Brexit minister Dominic Raab voiced confidence on Tuesday that Britain and the European Union would make progress on their divorce at a summit next week, but again asked the bloc to meet London “halfway” on the most difficult areas.
Brexit negotiations have stepped up before the summit next Wednesday and Thursday, and the EU has signaled that its officials believe a deal is within grasp. But one of the most difficult obstacles to securing the so-called withdrawal agreement, the Irish border, has yet to be resolved.
With just six months before Britain leaves the EU in its biggest shift in trade and foreign policy in more than 40 years, both sides say they are intensifying talks to try to avoid a “no deal” Brexit that could harm the world’s fifth largest economy.
“The October council next week of course will be an important milestone – we expect that to be a moment where we will make some progress,” Raab told parliament when asked why he was no longer suggesting there could be a deal at the meeting.
“The negotiations were always bound to be tough in the final stretch. That’s all the more reason why we should hold our nerve, stay resolute and focused, and I remain confident we will reach a deal this autumn.”
Britain is keen to move forward on a future relationship, especially after Prime Minister Theresa May’s proposals, already in doubt among many of her governing Conservatives, were widely criticized at an EU summit in Austria last month.
At his latest appearance in parliament, where divisions over how to leave the EU were on display, Raab moved to downplay one of the thorniest parts of the talks – a so-called backstop arrangement to prevent the return of a hard border between the British province of Northern Ireland and EU member Ireland.
He again said that a future partnership that ensured frictionless trade would mean there would be no need for such a backstop, which would only be used if there was no agreement, or if the two sides were not ready to put that deal in place.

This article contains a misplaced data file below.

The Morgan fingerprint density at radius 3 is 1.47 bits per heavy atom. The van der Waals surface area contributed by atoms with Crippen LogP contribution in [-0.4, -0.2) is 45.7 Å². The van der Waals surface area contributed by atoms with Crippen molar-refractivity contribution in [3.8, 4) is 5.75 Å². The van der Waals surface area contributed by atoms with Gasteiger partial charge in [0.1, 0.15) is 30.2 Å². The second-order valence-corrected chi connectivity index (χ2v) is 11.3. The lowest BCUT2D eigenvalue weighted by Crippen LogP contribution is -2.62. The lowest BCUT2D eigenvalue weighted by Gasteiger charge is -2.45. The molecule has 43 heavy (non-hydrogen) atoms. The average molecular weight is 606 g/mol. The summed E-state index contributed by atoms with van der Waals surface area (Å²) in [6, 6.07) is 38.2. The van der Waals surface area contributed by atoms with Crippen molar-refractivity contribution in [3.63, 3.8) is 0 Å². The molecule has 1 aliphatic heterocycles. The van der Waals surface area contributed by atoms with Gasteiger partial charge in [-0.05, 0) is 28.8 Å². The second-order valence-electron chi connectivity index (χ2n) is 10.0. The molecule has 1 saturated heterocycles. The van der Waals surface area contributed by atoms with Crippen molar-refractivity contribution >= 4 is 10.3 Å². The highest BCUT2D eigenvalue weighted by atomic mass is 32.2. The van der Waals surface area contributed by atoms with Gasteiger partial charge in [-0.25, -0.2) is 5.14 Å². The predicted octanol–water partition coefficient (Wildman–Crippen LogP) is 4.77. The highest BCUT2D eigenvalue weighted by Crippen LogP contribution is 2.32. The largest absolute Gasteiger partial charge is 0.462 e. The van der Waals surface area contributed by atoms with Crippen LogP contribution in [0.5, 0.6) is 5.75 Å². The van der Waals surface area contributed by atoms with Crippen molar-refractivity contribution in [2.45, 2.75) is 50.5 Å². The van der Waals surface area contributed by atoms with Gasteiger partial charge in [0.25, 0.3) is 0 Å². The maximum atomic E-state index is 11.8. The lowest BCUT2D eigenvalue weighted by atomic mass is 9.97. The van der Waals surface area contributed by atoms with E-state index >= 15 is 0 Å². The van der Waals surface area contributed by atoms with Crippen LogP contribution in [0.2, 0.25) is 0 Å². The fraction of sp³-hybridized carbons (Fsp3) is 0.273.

“We want to pursue the frictionless trade with the EU that we have now, and that’s what our proposal will deliver. But of course, it requires the EU to meet us halfway,” Raab said.
How to prevent the return of a hard border, which some say could reignite sectarian divisions on the island of Ireland, has become one of the hardest hurdles to clear for both sides.
The small Northern Irish party, which props up PM May’s government again, drew what it described as the “only one red line” in its talks in Brussels on Tuesday, ruling out any checks on trade with the British mainland after Brexit.
“We could not support any arrangement which could give rise to either customs or regulatory barriers within the U.K. internal market,” Arlene Foster, leader of the Democratic Unionist Party, said after meeting EU chief negotiator Michel Barnier.
In parliament, her deputy Nigel Dodds rammed the point home, warning Raab not to “repeat that mistake” from December – when the DUP almost pulled the rug out from an interim accord negotiated by May by scuppering a proposal that would have seen regulatory alignment between the EU and the province.
Raab reiterated that the government would not do anything to compromise the integrity of the United Kingdom, adding that officials had long cautioned that any deal could be pushed back to a special meeting in November.
But one EU diplomat was upbeat, saying the divorce deal, or withdrawal agreement, could be concluded by Monday, and that officials were working on a proposal to avoid Britain having to come up with a separate backstop plan as a possible solution.
For now, the “intense” negotiations are ongoing.